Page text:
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Tuesday, March 29, 2011

Digging for gold at the library: Coast Seaman's Journal

Mirrored from Full Fathom Five:

(by Gina Bardi, Reference Librarian)

Sometimes when you come to the library, you know exactly what material will be the most useful for your research. Other times, the library seems to be laid out before you as a vast and uncharted landscape of great unknowns. Like a prospector, you must dig a little here and there with hopes of striking it rich. In this regular feature we will mine the collection for veins of information and see if we can make our research fortune.

Today we are digging for treasure in the Coast Seaman's Journal, a periodical started in 1875 by the Coast Seamen's Union. Our library has a run from 1875 to 1918 as the Coast Seaman's Journal and then from 1918 to 1929 in its second incarnation as the Seaman's Journal. We also have a few convention issues from the 1930's. I pulled volume 22 which covers September 23rd, 1908 to September 13th, 1909.

What does the Coast Seaman's Journal have to offer? Shall we grab the pick axe of our curiosity and begin to dig?

Someone who was working on maritime labor history would absolutely want to include this publication in their research (and if they didn't know it existed, a helpful reference librarian would point it out). Each issue is devoted to labor causes on both coasts and the Great Lakes. World events are discussed through the lens of labor. This journal provides startling clear insight into the mind of unions during the turbulent early years of their formation. There are also general news sections, sometimes maritime: "Mexico's first attempt to fortify her harbors with modern rifles will be undertaken at Santa Cruz" ("News from Abroad" 12). Sometimes not: "The Grand Parlor of the Native Sons of the Golden West, a California organization, has decided hereafter that no malt or spirituous liquors shall be used at the entertainments given by the order." ("Home News" 13). The good news is each volume is indexed at its start. The bad, or perhaps more amusing than bad, is the style in which they are indexed, which is by title of article and not by subject. One has to wonder what this refers to:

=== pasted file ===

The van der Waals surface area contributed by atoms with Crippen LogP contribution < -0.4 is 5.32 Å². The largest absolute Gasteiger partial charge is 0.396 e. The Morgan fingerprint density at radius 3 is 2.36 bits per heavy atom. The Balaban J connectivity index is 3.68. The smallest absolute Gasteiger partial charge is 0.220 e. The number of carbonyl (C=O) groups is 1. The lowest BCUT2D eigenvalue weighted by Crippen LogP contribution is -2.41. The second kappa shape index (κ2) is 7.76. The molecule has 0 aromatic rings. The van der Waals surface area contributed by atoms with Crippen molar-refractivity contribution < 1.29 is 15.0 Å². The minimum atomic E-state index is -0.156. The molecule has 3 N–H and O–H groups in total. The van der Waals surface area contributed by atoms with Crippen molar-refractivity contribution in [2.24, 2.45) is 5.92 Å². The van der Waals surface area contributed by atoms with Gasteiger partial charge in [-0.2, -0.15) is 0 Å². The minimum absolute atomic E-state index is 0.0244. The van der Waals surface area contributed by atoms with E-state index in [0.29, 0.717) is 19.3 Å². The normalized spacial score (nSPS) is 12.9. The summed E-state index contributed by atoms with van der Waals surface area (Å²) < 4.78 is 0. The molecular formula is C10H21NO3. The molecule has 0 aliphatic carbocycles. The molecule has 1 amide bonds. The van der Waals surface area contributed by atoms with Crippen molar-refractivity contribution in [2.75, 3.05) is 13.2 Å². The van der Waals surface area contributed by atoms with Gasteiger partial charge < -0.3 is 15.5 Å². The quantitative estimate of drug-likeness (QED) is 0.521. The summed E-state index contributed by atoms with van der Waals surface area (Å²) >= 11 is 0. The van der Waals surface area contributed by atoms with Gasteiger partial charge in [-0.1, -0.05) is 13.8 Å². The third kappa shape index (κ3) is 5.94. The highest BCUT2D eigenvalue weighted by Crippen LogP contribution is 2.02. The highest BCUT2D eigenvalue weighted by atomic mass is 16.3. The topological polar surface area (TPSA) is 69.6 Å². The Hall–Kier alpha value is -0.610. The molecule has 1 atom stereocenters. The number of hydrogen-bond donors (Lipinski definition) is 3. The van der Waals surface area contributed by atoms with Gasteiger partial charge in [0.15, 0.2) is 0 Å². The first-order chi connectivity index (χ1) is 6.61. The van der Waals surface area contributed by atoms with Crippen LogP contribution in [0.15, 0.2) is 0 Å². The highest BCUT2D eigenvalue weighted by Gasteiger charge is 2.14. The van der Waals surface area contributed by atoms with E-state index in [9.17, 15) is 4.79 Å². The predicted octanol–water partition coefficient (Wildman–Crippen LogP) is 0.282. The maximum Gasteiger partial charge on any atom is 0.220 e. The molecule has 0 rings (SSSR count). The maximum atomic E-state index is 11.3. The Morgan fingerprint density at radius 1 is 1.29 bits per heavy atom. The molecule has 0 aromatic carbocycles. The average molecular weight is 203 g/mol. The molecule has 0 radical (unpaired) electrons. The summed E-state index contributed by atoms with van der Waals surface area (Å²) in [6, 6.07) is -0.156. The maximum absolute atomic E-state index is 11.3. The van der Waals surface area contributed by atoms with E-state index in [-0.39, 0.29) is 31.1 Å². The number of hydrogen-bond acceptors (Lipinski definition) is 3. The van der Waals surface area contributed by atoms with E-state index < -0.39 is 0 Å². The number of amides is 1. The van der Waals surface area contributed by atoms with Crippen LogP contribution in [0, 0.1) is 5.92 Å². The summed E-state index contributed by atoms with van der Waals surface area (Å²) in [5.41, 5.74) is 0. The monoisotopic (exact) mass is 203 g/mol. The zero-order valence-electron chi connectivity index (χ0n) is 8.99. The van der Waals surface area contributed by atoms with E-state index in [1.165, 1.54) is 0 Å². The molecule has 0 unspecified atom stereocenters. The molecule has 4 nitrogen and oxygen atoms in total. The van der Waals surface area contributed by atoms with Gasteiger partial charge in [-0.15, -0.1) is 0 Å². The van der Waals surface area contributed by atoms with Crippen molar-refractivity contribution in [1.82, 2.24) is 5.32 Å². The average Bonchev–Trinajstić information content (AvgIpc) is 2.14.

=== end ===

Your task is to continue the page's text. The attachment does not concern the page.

"Story, Strange, Hinted at"

And I defy you to read the entry:

"Sea-Coffins Doomed"

and not linger for a moment on its promisingly macabre content.

A boon for genealogists would be the "Information Wanted" section of each issue. Here, worried friends, family and lovers leave ads hoping to find what has become of their missing loved ones. A typical one from reads:

"John Widell, who has been on the Pacific Coast and in Alaska for about 18 years, is inquired for by his nephew, Bernt Valdemar Blomquist, Box 65, Seattle Wash. "

Or this heartbreaker with a $50 reward for information:

"Albert Dietrich, bluish eyes and prominent upper teeth, fair complexion, dark blonde hair, 13 years of age, 4 feet 8 inches tall, missing from his home, 1539 9th Avenue, Sunset, San Francisco, since November 27th, 1907, is inquired for by his parents."

Another feature is that of the "Letters List". Family and friends could send letters to sailors at sea care of the union offices and they would be held there until the sailor returned from their voyage. Each week a list of lucky sailors who have letters waiting for them would be printed. There are also regular inclusions of sea shanties, With the Wits (a joke section of dubious nature) and some wonderful advertisements.

I've only scratched the surface, so to speak, of what this journal offers. Please come by and peruse our collection of the Coast Seamen's Journal and see what you can dig up.


"Home News." Coast Seamen's Journal 22.33 (1909): 13. Print.

"Index". Coast Seamen's Journal 22 (1909). Print.

"Information Wanted." Coast Seamen's Journal 22.26 (1909): 12. Print.

"News from Abroad." Coast Seamen's Journal 22.24 (1909): 12. Print.

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